Stress Eating After Bariatric Surgery

10 Strategies To Combat Stress Eating After Bariatric Surgery

November 17, 2017

If you’ve ever battled stress-eating, the following scenario might sound familiar:

You’ve worked hard all day to follow your post-weight loss surgery eating and exercise guidelines. You’ve eaten lots of lean protein, gone to the gym, and hit your goal for water intake. You’ve had a good day overall, but then something stressful happens. Perhaps you receive an anxiety-provoking email from someone at work, or you have an upsetting disagreement with a loved one, or you have a particularly challenging bedtime with the kids, or you sit down to pay the bills and realize just how tight your finances are this month.

Stress Eating After Bariatric Surgery

You feel stressed and overwhelmed, and your mind turns to food. You think about those cookies, cupcakes, and chips that are in the house, you know, the ones for your kids’ lunch boxes, for your spouse, or for your roommate.  Perhaps your mind turns to the Wendy’s Drive-Thru that is only five minutes away.

You think to yourself, “I shouldn’t eat that….I’ve had a really good day.” but you feel a powerful urge to eat something tasty and comforting. You begin to eat and almost instantly feel soothed and relieved - but also guilty and ashamed.

Although you tell yourself to stop eating several times, you soon find that you’ve eaten to the point of discomfort.  Questions like, “Why did I do that?” and “How could I have blown such a good day?” fill your mind. You promise yourself that tomorrow will be a better day and that you will follow your post-surgery guidelines, but you worry that another “stress-eating” episode will derail you.

In our complex and busy world, stress is inevitable. So how can you combat stress-eating episodes and the shame that accompanies them? Here are some strategies to guide you:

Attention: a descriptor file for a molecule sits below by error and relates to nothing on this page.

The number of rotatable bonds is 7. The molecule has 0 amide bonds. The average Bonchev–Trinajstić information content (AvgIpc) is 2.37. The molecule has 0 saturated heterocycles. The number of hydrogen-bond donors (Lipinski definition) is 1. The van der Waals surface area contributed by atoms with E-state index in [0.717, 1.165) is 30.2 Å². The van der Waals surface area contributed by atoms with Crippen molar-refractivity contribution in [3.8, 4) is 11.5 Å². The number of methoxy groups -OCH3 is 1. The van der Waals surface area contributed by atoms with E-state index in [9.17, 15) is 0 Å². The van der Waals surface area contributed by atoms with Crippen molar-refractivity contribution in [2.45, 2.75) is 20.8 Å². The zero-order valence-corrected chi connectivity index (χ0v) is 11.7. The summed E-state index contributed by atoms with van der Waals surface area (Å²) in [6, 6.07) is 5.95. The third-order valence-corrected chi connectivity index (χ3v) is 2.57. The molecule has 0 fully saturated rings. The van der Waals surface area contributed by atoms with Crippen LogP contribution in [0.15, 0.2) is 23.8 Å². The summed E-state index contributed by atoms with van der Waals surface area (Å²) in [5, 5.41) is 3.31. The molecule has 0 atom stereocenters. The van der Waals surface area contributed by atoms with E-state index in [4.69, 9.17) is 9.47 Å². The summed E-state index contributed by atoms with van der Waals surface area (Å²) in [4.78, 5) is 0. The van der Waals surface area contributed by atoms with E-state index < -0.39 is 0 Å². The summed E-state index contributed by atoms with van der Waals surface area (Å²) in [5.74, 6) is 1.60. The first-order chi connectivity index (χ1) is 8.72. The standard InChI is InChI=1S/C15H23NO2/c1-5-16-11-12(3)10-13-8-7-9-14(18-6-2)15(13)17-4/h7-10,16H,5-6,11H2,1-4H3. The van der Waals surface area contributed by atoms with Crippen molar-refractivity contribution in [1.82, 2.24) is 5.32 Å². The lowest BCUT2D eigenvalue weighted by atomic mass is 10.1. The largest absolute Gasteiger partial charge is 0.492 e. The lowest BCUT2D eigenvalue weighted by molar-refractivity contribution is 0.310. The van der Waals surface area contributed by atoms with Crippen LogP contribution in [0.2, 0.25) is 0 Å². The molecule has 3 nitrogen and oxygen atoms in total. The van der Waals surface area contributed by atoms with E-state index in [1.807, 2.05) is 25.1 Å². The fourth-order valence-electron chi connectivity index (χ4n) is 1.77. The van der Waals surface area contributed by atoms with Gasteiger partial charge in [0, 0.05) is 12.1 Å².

Uncover The Root Cause Of Your Stress And Address It

When you’re stressed and ready to start snacking, take one mindful minute to close your eyes, take five deep breaths through your belly, and notice exactly what you’re feeling. I often say that “stress” is not one emotion, but the manifestation of many difficult feelings (sadness, anger, anxiety, loneliness, etc.) hitting at once.

Acknowledge the presence of these feelings and really feel them.  We live in a culture that tells us to swallow our feelings, but feeling our feelings fully is the first step to releasing them and beating stress-eating.  Let your feelings wash over you completely and remember - they will pass!  You might even repeat aloud to yourself, “These feelings will pass.  They will pass.”

Next, ask yourself what you truly need, in this moment, to address your feelings. You might need a good cry.  You might need to vent your anger through talking to a confidante, yelling, punching a pillow, journaling, or exercising.  You might need to do a meditation or conscious relaxation exercise to calm your body and mind.  You might need to simply lie down and rest. 

We live in an overstimulated and sleep-deprived culture, and exhaustion and stress-eating go hand-in-hand.

At first, it might feel strange to tend to your needs. In my work with weight loss surgery patients, I have found that they almost always put others’ needs ahead of their own.  Please remember - your needs are legitimate and truly matter - and taking care of yourself benefits both you and those that you care about!

Through this process of identifying your feelings, feeling them fully, and addressing your true needs, you’re getting to the root causes of your stress. This allows you to truly self-soothe rather than numbing your stress with food.       

Change Your Environment

Not surprisingly, stress-eating is often triggered by a stressor in your immediate environment.  For example, your stress might be driven by tension at home between you and your roommate, the feeling of ‘I don’t want to be here” at a social gathering, or your co-worker driving you crazy. It can be helpful to recognize these triggers and, if possible, change your environment when you feel a stress-eating episode coming on.